This is a General Management course aimed at potential managers, entrepreneurs and investment professionals who are interested in addressing the needs of low-income populations, especially in developing countries. The course seeks to provide an understanding of how business approaches can address low income markets that represent the largest components of developing economies, both in numbers of people as well as total income. The course materials explore the commercial viability of such markets, and looks at the impact of such commercial approaches on the social development of the populations involved, as well as the profits of the enterprise.
In the markets at the top of the socioeconomic pyramid, traditionally served by leading corporations, a global and "flatter" world has relentlessly increased the intensity of competition, and decreased profits. On the other hand, examples of enterprises focusing at the base of the pyramid capable of achieving both scale and commercial rates of return are beginning to be noticed by the business community. Meanwhile, the compatibility of financial viability and positive social change is a question being raised in economic and social development circles that is increasingly part of the political debate in developing nations.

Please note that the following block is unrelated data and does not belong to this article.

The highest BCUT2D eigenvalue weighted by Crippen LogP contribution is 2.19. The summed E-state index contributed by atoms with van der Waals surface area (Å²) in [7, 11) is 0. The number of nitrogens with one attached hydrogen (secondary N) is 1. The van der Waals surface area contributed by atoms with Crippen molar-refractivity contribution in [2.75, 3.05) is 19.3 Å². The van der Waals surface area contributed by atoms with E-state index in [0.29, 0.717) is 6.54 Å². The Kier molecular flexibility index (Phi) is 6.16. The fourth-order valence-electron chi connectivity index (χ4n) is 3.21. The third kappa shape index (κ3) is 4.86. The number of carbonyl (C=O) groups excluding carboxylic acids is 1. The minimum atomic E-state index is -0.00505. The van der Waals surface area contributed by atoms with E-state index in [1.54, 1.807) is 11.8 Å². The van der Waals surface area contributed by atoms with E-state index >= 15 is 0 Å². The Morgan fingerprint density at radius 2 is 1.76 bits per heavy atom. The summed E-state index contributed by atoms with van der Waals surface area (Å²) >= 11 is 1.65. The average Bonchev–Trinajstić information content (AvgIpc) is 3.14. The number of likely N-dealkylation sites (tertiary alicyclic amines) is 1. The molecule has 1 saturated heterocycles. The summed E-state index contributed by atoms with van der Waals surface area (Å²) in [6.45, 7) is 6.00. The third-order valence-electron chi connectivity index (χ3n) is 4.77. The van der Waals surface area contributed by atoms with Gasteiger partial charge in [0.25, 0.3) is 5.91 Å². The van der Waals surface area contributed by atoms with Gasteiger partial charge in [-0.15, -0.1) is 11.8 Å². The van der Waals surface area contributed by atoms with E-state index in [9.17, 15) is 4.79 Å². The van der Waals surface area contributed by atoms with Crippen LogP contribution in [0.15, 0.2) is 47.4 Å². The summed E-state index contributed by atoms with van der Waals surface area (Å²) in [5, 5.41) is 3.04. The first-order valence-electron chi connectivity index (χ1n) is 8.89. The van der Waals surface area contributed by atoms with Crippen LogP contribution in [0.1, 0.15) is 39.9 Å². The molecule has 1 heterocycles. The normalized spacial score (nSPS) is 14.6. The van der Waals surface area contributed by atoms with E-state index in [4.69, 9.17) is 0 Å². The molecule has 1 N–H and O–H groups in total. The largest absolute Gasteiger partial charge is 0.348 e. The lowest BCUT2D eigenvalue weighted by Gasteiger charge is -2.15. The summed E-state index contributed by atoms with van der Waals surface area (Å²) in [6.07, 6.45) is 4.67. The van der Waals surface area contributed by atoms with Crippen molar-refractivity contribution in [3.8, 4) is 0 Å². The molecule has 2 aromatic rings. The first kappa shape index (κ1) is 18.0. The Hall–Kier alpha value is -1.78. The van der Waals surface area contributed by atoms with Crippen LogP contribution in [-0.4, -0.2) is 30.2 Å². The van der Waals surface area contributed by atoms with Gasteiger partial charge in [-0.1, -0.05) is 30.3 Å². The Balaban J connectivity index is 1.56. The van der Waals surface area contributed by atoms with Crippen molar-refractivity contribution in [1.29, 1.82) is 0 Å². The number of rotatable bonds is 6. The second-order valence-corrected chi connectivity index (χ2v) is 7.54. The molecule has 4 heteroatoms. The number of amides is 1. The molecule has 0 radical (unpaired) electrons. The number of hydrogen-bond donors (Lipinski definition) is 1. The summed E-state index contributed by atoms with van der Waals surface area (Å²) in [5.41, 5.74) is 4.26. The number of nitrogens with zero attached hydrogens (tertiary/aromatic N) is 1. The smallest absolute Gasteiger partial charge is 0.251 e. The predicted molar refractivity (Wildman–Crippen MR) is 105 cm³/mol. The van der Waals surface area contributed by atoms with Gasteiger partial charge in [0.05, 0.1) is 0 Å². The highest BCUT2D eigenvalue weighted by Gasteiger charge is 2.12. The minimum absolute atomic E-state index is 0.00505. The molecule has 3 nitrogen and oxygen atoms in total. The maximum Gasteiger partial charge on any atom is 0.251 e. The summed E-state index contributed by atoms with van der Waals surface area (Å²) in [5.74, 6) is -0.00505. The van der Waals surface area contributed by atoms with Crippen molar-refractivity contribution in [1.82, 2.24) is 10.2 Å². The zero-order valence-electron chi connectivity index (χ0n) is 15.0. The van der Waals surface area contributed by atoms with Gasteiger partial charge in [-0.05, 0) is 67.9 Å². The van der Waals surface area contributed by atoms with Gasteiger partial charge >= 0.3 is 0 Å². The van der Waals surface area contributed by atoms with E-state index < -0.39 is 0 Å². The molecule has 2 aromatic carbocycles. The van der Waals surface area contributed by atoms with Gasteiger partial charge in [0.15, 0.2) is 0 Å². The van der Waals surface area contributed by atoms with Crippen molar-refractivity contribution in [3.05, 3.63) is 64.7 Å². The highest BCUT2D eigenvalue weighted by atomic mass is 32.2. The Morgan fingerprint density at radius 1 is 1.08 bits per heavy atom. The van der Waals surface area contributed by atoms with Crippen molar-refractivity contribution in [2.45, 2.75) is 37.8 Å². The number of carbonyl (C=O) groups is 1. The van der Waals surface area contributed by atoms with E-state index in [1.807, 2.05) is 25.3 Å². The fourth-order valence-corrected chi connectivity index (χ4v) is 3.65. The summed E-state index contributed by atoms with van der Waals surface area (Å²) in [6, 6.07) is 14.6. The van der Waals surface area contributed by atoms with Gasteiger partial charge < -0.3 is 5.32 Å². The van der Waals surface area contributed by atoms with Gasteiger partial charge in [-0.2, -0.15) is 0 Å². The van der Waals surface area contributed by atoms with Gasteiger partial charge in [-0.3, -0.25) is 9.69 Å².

Business at the Base-of- the-Pyramid (B-BOP) addresses these issues by examining enterprises that focus on serving low-income sectors from various perspectives. Roughly two-thirds of the cases in the course have commercial actors as the main protagonist, and the other third has social entrepreneurs as the key protagonists (including NGOs and government agencies as collaborators). The course is composed of an introduction and four main modules: After the introductory class, the opening module will look at business approaches to providing basic services, such as health, water and education. The next module will cover issues in social finance, including micro-finance. After a brief detour to look at technology, and how it can make a contribution, module 3 will look at the role of multi-nationals and how they approach this market, and finally module 4 will look at local businesses and their contribution. The cases used come from Africa, Asia and Latin America (with one case set in the United States.)